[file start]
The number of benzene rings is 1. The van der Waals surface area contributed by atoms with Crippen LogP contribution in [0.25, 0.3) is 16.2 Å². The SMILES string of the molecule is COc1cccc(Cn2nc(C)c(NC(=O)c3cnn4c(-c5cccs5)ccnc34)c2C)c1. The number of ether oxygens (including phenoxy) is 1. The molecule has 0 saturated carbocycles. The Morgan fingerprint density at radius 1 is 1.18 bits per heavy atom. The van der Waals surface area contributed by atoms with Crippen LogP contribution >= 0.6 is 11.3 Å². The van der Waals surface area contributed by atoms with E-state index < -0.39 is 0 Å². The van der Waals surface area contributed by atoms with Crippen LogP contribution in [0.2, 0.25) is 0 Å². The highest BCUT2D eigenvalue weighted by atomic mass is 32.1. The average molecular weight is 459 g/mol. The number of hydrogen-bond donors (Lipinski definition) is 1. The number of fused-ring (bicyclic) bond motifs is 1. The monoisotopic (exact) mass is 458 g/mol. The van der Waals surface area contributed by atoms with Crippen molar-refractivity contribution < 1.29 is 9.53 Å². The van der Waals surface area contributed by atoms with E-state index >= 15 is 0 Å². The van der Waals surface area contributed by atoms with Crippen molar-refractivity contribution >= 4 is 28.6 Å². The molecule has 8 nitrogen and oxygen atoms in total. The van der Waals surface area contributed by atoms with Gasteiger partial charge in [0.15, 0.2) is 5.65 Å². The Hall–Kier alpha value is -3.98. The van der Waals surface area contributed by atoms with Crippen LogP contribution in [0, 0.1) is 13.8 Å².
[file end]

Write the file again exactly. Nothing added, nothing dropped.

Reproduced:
The number of benzene rings is 1. The van der Waals surface area contributed by atoms with Crippen LogP contribution in [0.25, 0.3) is 16.2 Å². The SMILES string of the molecule is COc1cccc(Cn2nc(C)c(NC(=O)c3cnn4c(-c5cccs5)ccnc34)c2C)c1. The number of ether oxygens (including phenoxy) is 1. The molecule has 0 saturated carbocycles. The Morgan fingerprint density at radius 1 is 1.18 bits per heavy atom. The van der Waals surface area contributed by atoms with Crippen LogP contribution >= 0.6 is 11.3 Å². The van der Waals surface area contributed by atoms with E-state index < -0.39 is 0 Å². The van der Waals surface area contributed by atoms with Crippen LogP contribution in [0.2, 0.25) is 0 Å². The highest BCUT2D eigenvalue weighted by atomic mass is 32.1. The average molecular weight is 459 g/mol. The number of hydrogen-bond donors (Lipinski definition) is 1. The number of fused-ring (bicyclic) bond motifs is 1. The monoisotopic (exact) mass is 458 g/mol. The van der Waals surface area contributed by atoms with Crippen molar-refractivity contribution < 1.29 is 9.53 Å². The van der Waals surface area contributed by atoms with E-state index >= 15 is 0 Å². The van der Waals surface area contributed by atoms with Crippen molar-refractivity contribution >= 4 is 28.6 Å². The molecule has 8 nitrogen and oxygen atoms in total. The van der Waals surface area contributed by atoms with Gasteiger partial charge in [0.15, 0.2) is 5.65 Å². The Hall–Kier alpha value is -3.98. The van der Waals surface area contributed by atoms with Crippen LogP contribution in [0, 0.1) is 13.8 Å².